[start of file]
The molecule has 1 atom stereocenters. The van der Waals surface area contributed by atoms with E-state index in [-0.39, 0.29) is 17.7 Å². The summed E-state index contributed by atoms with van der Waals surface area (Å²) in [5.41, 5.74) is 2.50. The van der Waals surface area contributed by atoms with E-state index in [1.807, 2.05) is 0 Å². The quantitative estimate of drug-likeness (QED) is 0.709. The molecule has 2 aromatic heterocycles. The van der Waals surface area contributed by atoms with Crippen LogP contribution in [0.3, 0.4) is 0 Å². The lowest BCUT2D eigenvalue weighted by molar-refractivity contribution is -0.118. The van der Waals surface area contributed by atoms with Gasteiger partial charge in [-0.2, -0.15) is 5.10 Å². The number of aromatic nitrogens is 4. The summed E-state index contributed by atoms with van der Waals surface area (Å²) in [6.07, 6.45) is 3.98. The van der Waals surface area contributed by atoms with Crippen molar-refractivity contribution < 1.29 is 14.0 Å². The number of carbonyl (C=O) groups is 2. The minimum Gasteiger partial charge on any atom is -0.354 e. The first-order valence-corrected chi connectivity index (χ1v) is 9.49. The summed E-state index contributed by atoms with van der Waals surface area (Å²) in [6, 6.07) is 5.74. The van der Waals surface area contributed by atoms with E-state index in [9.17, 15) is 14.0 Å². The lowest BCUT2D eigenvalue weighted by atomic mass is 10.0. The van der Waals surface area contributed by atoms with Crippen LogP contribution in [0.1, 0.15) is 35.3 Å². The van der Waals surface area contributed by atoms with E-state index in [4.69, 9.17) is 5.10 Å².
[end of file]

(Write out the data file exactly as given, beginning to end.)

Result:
The molecule has 1 atom stereocenters. The van der Waals surface area contributed by atoms with E-state index in [-0.39, 0.29) is 17.7 Å². The summed E-state index contributed by atoms with van der Waals surface area (Å²) in [5.41, 5.74) is 2.50. The van der Waals surface area contributed by atoms with E-state index in [1.807, 2.05) is 0 Å². The quantitative estimate of drug-likeness (QED) is 0.709. The molecule has 2 aromatic heterocycles. The van der Waals surface area contributed by atoms with Crippen LogP contribution in [0.3, 0.4) is 0 Å². The lowest BCUT2D eigenvalue weighted by molar-refractivity contribution is -0.118. The van der Waals surface area contributed by atoms with Gasteiger partial charge in [-0.2, -0.15) is 5.10 Å². The number of aromatic nitrogens is 4. The summed E-state index contributed by atoms with van der Waals surface area (Å²) in [6.07, 6.45) is 3.98. The van der Waals surface area contributed by atoms with Crippen molar-refractivity contribution < 1.29 is 14.0 Å². The number of carbonyl (C=O) groups is 2. The minimum Gasteiger partial charge on any atom is -0.354 e. The first-order valence-corrected chi connectivity index (χ1v) is 9.49. The summed E-state index contributed by atoms with van der Waals surface area (Å²) in [6, 6.07) is 5.74. The van der Waals surface area contributed by atoms with E-state index in [9.17, 15) is 14.0 Å². The lowest BCUT2D eigenvalue weighted by atomic mass is 10.0. The van der Waals surface area contributed by atoms with Crippen LogP contribution in [0.1, 0.15) is 35.3 Å². The van der Waals surface area contributed by atoms with E-state index in [4.69, 9.17) is 5.10 Å².